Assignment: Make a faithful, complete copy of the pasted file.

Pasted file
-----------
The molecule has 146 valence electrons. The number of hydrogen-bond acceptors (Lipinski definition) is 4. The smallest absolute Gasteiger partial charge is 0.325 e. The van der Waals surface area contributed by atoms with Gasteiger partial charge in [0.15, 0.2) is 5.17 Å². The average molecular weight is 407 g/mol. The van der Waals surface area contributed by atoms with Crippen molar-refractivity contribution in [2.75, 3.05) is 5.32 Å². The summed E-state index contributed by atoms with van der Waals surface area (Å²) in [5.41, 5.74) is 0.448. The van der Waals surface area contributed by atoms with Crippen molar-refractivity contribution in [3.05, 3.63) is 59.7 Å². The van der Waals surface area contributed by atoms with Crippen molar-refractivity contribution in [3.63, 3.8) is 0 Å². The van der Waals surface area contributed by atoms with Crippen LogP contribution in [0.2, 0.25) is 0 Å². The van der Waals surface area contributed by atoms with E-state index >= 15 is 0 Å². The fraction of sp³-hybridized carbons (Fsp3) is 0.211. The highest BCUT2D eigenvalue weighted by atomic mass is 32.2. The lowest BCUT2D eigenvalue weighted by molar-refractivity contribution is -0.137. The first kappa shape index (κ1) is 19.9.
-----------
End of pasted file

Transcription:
The molecule has 146 valence electrons. The number of hydrogen-bond acceptors (Lipinski definition) is 4. The smallest absolute Gasteiger partial charge is 0.325 e. The van der Waals surface area contributed by atoms with Gasteiger partial charge in [0.15, 0.2) is 5.17 Å². The average molecular weight is 407 g/mol. The van der Waals surface area contributed by atoms with Crippen molar-refractivity contribution in [2.75, 3.05) is 5.32 Å². The summed E-state index contributed by atoms with van der Waals surface area (Å²) in [5.41, 5.74) is 0.448. The van der Waals surface area contributed by atoms with Crippen molar-refractivity contribution in [3.05, 3.63) is 59.7 Å². The van der Waals surface area contributed by atoms with Crippen molar-refractivity contribution in [3.63, 3.8) is 0 Å². The van der Waals surface area contributed by atoms with Crippen LogP contribution in [0.2, 0.25) is 0 Å². The van der Waals surface area contributed by atoms with E-state index >= 15 is 0 Å². The fraction of sp³-hybridized carbons (Fsp3) is 0.211. The highest BCUT2D eigenvalue weighted by atomic mass is 32.2. The lowest BCUT2D eigenvalue weighted by molar-refractivity contribution is -0.137. The first kappa shape index (κ1) is 19.9.